Not everybody wants the "classics" taught at East Valley schools.
"They’re just dragging these kids through these books that they don’t like," said Alleen Nilsen, a professor of young adult literature at Arizona State University.
Nilsen advocates "reading by the pound," an approach to literature that puts the emphasis on how much students read rather than on what they read. She said children should be encouraged to choose books that interest them and then share their experiences with classmates in "literature circles."
The focus, Nilsen said, should be on reading for pleasure — not for punishment.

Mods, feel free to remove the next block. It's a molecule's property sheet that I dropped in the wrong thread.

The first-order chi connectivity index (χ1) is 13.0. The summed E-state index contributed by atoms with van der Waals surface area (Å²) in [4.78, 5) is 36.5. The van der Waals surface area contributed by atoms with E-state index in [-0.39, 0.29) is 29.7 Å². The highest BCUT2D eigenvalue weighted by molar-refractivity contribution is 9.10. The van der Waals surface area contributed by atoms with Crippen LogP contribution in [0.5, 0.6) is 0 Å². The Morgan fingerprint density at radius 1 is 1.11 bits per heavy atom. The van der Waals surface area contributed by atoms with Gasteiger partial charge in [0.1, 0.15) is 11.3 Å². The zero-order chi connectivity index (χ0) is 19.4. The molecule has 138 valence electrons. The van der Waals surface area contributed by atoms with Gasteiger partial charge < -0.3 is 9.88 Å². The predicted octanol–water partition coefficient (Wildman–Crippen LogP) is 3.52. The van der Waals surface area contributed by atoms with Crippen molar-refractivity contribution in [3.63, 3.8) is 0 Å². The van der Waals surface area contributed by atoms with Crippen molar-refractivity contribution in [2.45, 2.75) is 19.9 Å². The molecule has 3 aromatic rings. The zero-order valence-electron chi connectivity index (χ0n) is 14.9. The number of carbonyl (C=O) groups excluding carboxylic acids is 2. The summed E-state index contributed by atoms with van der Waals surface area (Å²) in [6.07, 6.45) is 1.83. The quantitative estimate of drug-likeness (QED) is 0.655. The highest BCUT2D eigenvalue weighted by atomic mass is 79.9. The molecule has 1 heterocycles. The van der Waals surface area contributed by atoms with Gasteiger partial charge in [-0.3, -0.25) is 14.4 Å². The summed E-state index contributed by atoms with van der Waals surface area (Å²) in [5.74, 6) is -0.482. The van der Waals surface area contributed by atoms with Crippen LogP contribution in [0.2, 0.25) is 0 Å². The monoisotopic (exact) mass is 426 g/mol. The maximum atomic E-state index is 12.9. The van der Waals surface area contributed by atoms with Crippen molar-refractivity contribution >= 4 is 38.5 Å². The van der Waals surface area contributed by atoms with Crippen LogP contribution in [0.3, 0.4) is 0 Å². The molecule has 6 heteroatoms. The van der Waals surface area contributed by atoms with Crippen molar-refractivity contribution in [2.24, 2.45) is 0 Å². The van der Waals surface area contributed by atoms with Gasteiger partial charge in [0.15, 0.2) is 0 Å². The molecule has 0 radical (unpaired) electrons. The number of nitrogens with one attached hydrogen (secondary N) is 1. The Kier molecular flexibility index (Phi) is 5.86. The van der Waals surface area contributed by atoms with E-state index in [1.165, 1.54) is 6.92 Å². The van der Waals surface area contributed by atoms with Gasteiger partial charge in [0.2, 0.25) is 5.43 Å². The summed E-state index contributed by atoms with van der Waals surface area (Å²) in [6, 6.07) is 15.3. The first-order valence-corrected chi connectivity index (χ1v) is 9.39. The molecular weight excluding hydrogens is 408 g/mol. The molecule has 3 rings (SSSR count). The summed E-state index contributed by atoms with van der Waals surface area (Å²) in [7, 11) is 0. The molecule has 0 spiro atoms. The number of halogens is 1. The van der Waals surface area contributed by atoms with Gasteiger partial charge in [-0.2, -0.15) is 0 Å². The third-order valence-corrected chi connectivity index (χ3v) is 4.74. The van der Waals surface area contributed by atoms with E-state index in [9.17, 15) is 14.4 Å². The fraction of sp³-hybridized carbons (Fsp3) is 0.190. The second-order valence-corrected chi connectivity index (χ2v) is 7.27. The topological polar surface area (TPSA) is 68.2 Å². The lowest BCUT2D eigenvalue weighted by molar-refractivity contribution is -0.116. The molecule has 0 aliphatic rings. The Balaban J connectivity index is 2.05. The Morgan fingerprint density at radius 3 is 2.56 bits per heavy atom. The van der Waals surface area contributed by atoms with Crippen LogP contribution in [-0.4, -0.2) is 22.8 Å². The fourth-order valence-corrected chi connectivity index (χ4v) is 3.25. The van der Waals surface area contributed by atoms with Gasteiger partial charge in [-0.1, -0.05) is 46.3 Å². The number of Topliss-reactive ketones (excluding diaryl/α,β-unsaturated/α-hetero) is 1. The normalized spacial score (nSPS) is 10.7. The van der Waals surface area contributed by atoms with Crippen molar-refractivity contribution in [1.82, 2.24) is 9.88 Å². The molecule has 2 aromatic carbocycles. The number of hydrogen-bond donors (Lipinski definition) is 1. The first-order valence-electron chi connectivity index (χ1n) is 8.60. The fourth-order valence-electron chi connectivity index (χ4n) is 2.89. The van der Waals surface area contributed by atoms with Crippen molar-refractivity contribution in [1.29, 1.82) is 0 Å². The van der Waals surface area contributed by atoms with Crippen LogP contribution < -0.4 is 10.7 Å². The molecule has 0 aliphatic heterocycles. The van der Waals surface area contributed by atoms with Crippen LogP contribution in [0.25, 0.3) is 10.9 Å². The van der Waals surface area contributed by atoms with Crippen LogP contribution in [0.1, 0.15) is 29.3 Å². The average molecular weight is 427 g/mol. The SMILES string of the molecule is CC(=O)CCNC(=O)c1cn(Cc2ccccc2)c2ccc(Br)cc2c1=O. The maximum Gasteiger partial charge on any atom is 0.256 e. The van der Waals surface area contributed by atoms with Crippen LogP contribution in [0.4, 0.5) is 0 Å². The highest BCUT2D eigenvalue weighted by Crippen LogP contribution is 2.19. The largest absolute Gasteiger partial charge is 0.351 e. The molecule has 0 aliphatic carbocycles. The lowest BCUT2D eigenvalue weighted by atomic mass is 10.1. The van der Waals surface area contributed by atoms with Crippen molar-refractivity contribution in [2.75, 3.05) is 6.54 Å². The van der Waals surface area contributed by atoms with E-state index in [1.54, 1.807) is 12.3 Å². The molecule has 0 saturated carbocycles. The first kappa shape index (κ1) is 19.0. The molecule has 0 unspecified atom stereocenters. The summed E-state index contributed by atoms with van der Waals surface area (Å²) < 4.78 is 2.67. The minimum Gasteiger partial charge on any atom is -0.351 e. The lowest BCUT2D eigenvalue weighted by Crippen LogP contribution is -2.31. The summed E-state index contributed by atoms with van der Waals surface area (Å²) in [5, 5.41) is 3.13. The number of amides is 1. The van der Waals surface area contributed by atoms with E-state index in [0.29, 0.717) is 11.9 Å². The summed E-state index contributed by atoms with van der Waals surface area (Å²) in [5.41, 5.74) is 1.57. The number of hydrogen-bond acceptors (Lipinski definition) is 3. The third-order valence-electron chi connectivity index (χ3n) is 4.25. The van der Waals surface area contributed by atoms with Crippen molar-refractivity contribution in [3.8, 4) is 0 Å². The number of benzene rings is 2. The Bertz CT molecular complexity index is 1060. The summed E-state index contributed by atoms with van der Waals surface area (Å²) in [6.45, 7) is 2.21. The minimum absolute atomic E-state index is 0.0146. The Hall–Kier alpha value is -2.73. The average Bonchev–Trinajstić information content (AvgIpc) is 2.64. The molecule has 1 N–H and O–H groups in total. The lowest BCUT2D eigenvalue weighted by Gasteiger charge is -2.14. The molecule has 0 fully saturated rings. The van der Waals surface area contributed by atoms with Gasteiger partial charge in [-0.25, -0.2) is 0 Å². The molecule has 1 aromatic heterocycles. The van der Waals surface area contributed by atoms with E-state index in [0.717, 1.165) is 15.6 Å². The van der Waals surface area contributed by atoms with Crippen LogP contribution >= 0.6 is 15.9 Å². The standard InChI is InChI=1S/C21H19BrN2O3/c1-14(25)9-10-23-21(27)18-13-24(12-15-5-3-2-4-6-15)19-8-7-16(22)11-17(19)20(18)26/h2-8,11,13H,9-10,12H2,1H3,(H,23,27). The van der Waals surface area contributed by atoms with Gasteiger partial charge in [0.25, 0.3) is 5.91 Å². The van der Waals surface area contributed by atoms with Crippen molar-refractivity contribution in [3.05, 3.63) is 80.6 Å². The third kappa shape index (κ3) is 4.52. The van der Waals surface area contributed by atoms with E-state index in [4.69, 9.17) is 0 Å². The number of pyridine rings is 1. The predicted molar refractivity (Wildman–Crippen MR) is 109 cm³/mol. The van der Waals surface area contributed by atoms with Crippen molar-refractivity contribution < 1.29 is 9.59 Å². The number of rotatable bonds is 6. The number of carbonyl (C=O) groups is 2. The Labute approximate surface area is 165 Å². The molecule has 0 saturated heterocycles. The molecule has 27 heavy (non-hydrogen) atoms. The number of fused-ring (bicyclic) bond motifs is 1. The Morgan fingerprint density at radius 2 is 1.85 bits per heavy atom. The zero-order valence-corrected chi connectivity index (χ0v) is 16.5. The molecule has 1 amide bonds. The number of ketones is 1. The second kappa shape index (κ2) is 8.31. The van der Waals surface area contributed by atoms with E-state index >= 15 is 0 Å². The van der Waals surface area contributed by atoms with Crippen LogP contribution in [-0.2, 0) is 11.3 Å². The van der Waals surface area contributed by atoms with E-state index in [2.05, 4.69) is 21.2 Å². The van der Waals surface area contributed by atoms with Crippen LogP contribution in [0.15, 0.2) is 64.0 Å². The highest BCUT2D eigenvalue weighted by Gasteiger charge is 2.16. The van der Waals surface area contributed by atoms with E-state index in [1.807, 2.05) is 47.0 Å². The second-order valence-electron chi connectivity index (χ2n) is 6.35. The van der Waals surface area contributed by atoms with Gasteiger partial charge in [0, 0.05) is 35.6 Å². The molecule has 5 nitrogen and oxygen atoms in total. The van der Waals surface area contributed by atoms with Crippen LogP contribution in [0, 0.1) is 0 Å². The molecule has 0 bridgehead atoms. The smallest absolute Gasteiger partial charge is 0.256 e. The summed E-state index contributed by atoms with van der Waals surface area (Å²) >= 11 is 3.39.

"We as adults would hate to read certain books that we don’t like," she said.
Too many of the classics deal with themes beyond the high school students’ realm of experiences, Nilsen said, such as marriage and infidelity.
But Sydney-Alexis St. John, English Department chairwoman at Desert Mountain High School in Scottsdale, said the job of the English teacher is to straddle the line between books students don’t initially want to read and those that students read for sheer enjoyment.
"We walk a thin line," she said.
Fountain Hills English Department chairman John Vizal said high school students can enjoy the classics with proper guidance from teachers. He welcomes the challenge.
"You can give me any book and I can make it accessible," he said.
Mike McClellan, English Department chairman at Dobson High School in Mesa, said Nilsen makes some valid points, but the classics still have a place in the curriculum.
"There’s always a danger when you’re reading the classics that you analyze them to death," he said, but good teachers can avoid that pitfall.